BBY's biggest issue as it relates to AMZN is the window-shopping phenomena. Consumers head into BBY stores, consult the experts, find out what specific product they are looking for, and then head home to browse the Internet for the best price on that product. While this is an inevitable byproduct of the Internet era, we think BBY is executing strategic initiatives to minimize window-shopping and thereby minimize customer turnover to AMZN.

Firstly, BBY will price-match AMZN and other traditionally cheaper retailers such as Target (NYSE:TGT) and Wal-Mart (NYSE:WMT). Granted, as with most price-matching policies, there are a slew of qualifications and exceptions, but for the most part, BBY will price match for identical products. For non-Prime subs, it then becomes a financial benefit to purchase at BBY. For Prime subs, it becomes a speed-of-delivery or convenience benefit to purchase at BBY.

Secondly, BBY's store-within-a-store format has continued to yield impressive results and will likely continue to provide protection against AMZN and other online competition. A store-within-a-store is essentially a portion of the floor plan dedicated specifically to just one vendor and outfitted with employees who are experts on that vendor. This essentially equips every BBY store with more than just overall tech experts, but brand-specific tech experts as well, allowing the customer to be even more informed. We argue that a better and more educational customer service experience in-store increases the likelihood of a customer buying in-store.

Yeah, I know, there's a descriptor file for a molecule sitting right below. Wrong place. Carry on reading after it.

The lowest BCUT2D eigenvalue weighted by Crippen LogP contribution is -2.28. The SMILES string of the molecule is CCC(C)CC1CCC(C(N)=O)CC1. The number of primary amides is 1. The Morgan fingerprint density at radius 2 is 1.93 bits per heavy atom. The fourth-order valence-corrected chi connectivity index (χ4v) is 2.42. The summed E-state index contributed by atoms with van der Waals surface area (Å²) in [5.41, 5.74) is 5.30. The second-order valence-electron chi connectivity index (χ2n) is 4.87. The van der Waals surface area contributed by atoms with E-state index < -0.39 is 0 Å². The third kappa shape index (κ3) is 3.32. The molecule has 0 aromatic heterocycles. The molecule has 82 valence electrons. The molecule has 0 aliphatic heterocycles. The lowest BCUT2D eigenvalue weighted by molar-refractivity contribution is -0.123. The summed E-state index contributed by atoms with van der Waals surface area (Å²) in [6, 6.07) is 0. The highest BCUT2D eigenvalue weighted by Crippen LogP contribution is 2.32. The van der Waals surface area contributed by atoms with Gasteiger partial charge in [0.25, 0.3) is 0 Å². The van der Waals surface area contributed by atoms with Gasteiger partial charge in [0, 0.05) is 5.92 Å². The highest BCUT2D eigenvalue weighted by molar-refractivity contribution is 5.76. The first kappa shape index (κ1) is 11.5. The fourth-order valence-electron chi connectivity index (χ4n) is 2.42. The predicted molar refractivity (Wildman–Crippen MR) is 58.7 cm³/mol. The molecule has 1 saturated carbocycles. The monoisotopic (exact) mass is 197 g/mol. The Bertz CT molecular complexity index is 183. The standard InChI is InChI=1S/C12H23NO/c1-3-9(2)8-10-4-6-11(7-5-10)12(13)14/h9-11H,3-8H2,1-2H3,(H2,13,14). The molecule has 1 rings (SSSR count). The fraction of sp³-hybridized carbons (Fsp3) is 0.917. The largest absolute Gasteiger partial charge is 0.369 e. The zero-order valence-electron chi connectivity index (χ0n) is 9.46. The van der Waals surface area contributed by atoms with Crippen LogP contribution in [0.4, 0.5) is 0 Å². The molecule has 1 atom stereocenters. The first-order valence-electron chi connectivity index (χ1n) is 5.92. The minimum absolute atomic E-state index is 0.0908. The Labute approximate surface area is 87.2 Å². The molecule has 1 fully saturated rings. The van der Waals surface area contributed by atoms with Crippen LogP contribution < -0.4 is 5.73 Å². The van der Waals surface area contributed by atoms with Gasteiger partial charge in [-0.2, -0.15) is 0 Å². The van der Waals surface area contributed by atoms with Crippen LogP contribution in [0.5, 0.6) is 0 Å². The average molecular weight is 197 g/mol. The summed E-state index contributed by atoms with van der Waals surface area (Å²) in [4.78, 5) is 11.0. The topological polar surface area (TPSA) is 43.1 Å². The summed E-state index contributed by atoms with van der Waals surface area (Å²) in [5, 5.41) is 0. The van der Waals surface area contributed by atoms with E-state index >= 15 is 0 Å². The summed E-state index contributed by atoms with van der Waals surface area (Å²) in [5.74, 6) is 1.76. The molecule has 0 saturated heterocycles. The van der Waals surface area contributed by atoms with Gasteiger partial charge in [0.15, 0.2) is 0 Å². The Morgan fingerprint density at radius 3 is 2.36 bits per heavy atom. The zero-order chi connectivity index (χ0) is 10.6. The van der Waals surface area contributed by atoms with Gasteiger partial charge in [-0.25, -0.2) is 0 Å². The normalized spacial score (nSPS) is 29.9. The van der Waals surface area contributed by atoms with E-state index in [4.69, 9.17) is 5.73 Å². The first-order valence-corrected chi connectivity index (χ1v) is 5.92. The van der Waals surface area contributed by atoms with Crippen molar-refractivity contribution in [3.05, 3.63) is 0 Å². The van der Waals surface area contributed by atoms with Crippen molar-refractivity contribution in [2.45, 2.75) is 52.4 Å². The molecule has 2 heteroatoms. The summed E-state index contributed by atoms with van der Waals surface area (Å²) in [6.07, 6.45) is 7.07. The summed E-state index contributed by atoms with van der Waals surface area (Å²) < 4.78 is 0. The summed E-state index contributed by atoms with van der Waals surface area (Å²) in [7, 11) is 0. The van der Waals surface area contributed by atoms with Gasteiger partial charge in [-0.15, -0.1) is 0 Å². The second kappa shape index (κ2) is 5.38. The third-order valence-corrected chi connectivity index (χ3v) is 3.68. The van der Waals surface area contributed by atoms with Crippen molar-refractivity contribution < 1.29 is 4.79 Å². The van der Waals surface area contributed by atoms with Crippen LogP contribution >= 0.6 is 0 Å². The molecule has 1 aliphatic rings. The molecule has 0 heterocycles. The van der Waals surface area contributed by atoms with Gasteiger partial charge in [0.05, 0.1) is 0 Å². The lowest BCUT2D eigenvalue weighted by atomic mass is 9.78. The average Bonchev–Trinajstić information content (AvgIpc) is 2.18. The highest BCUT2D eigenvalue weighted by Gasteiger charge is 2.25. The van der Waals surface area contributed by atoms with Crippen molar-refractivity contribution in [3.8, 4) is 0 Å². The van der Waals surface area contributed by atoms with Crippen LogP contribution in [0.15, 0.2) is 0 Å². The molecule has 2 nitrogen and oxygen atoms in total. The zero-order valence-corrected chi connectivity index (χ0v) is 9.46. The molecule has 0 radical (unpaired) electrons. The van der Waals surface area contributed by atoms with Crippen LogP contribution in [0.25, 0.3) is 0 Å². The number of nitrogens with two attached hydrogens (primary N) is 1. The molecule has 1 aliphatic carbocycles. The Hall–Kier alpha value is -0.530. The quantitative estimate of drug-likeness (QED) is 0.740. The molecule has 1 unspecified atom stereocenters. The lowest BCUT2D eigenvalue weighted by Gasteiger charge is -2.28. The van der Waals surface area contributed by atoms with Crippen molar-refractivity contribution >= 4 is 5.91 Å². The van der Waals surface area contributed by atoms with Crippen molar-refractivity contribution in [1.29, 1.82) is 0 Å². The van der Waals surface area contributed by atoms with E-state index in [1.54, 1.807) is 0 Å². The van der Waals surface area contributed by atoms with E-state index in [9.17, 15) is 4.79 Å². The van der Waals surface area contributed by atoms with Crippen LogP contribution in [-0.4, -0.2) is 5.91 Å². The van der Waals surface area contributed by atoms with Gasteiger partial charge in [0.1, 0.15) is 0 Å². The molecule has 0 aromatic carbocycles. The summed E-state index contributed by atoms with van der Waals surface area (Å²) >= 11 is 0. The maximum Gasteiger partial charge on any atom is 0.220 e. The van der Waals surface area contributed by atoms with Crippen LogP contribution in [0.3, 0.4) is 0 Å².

Thirdly, AMZN has, on average, bigger ticket items than teen retail, and these items are immersed in a space wherein expert advice is almost a necessity. There seems to be some evidence to suggest bigger ticket items aren't selling as well on AMZN, and we qualitatively agree here. The bigger the ticket usually means the more durable the product, and these together usually mean the more a customer wants to test-run the product before a purchase. Moreover, the consumer electronics portfolio of products is becoming so complex and diverse that having some level of expert advice is almost a necessity. The problem for BBY, then, loops back to window-shopping. As long as BBY can manage this issue, the company should be able to persist at LSD to MSD growth. We think they can with the aforementioned initiatives.